Professor of Law, Georgetown University Law Center, Washington, DC
Research: Lawyers' Ethics: Representing Unpopular Clients Down Under
Host: University of Melbourne School of Law, Melbourne, Australia
August 2005 – February 2006
Abbe with boomerang pin
Law professor and criminal defense lawyer Abbe Smith knew that she would have the time of her life as a Fulbright Scholar in Melbourne, Australia, but her Fulbright experience exceeded her wildest dreams.
“I fully expected to have a great time in Australia,” says Smith, who co-directs a criminal defense clinic and postgraduate fellowship criminal defense program at Georgetown Law School. “But, I didn’t know it would be as life changing as it was.” Smith describes her time in Australia as a profound experience both professionally and personally. “My time Down Under caused me to rethink many things about my work and life—in a very positive way,” Smith says. “Sometimes you have to go very far away in order to look at things anew.”
In addition to examining case law, scholarship on legal ethics, and other materials on Australian law practice, Smith interviewed more than two dozen criminal defense, prisoners’ rights, and asylum rights about their motivations and methods. Aside from learning an enormous amount about the ethics and ethos of the Australian bar, Professor Smith made some lifelong friends. “I hope to keep in touch with many of the lawyers I interviewed,” says Smith. “It was a wonderful thing to find kindred spirits on the other side of the world.”
An article based on Smith’s research, “Defending the Unpopular Down-Under,” is being published by the Melbourne University Law Review in 2006.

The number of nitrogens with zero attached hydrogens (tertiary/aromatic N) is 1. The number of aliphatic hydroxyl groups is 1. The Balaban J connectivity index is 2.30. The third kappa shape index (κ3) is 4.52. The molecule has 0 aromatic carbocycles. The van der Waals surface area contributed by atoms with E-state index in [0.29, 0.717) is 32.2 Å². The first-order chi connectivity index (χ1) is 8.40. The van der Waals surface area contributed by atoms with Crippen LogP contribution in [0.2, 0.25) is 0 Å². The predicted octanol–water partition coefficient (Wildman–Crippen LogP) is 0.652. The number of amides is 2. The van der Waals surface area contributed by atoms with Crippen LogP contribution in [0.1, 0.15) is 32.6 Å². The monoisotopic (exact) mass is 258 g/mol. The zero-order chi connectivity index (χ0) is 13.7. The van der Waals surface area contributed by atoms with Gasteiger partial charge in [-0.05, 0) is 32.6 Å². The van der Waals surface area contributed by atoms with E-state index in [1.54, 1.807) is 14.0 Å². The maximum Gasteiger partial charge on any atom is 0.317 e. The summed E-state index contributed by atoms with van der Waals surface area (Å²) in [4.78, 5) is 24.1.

During her time in Australia, Smith spoke to several groups of law teachers and students, and gave talks to legal aid lawyers in Melbourne, Brisbane and Darwin. One of the highlights was giving a speech at the prize giving ceremony connected with graduation at the University of Melbourne Law School. Smith also met some prominent judges, including two high court judges. On the recommendation of one of the lawyers she interviewed for her research and one of the judges, Smith read two books by well-known Australian writer Helen Garner, Joe Cinque’s Consolation and The First Stone. Smith admired both books and contacted Garner in the hope that they might meet. They did, and became fast friends. “New, lifelong friends are a rare treat in life. I have the Fulbright Scholar Program to thank for that, too.”
Smith notes that her entire family thrived in Australia: her partner Sally Greenberg, who is also a lawyer, had a fabulous year; their 10-year-old son Joe, who played every possible sport while Down Under, including cricket, footy, tennis, baseball and soccer, had the best year of his life; and their Welsh Terrier Hapus had a great time, too.
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